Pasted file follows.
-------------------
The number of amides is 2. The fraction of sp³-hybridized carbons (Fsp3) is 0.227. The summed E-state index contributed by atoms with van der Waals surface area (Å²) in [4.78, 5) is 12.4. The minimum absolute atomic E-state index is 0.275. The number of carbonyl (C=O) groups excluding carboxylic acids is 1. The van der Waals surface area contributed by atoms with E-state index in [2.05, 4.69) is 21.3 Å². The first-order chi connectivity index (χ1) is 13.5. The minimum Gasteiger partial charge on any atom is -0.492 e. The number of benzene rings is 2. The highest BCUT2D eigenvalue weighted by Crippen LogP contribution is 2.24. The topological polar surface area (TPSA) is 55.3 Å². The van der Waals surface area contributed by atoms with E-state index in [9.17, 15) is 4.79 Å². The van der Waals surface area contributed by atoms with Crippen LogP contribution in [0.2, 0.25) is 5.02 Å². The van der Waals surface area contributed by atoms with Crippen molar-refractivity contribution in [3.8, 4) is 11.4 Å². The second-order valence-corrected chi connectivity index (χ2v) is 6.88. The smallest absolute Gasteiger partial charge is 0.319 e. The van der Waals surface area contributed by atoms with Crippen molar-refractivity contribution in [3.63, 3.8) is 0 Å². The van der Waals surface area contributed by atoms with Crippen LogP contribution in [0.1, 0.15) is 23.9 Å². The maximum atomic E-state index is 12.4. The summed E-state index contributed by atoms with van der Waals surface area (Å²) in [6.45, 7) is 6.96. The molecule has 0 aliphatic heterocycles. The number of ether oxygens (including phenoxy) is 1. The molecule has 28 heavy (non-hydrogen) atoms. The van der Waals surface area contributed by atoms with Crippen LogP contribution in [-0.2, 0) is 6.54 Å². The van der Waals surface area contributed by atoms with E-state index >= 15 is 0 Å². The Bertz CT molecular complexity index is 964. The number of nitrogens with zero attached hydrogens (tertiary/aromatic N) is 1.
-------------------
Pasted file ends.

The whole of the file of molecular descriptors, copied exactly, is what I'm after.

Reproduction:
The number of amides is 2. The fraction of sp³-hybridized carbons (Fsp3) is 0.227. The summed E-state index contributed by atoms with van der Waals surface area (Å²) in [4.78, 5) is 12.4. The minimum absolute atomic E-state index is 0.275. The number of carbonyl (C=O) groups excluding carboxylic acids is 1. The van der Waals surface area contributed by atoms with E-state index in [2.05, 4.69) is 21.3 Å². The first-order chi connectivity index (χ1) is 13.5. The minimum Gasteiger partial charge on any atom is -0.492 e. The number of benzene rings is 2. The highest BCUT2D eigenvalue weighted by Crippen LogP contribution is 2.24. The topological polar surface area (TPSA) is 55.3 Å². The van der Waals surface area contributed by atoms with E-state index in [9.17, 15) is 4.79 Å². The van der Waals surface area contributed by atoms with Crippen LogP contribution in [0.2, 0.25) is 5.02 Å². The van der Waals surface area contributed by atoms with Crippen molar-refractivity contribution in [3.8, 4) is 11.4 Å². The second-order valence-corrected chi connectivity index (χ2v) is 6.88. The smallest absolute Gasteiger partial charge is 0.319 e. The van der Waals surface area contributed by atoms with Crippen molar-refractivity contribution in [3.63, 3.8) is 0 Å². The van der Waals surface area contributed by atoms with Crippen LogP contribution in [0.1, 0.15) is 23.9 Å². The maximum atomic E-state index is 12.4. The summed E-state index contributed by atoms with van der Waals surface area (Å²) in [6.45, 7) is 6.96. The molecule has 0 aliphatic heterocycles. The number of ether oxygens (including phenoxy) is 1. The molecule has 28 heavy (non-hydrogen) atoms. The van der Waals surface area contributed by atoms with Crippen LogP contribution in [-0.2, 0) is 6.54 Å². The van der Waals surface area contributed by atoms with E-state index >= 15 is 0 Å². The Bertz CT molecular complexity index is 964. The number of nitrogens with zero attached hydrogens (tertiary/aromatic N) is 1.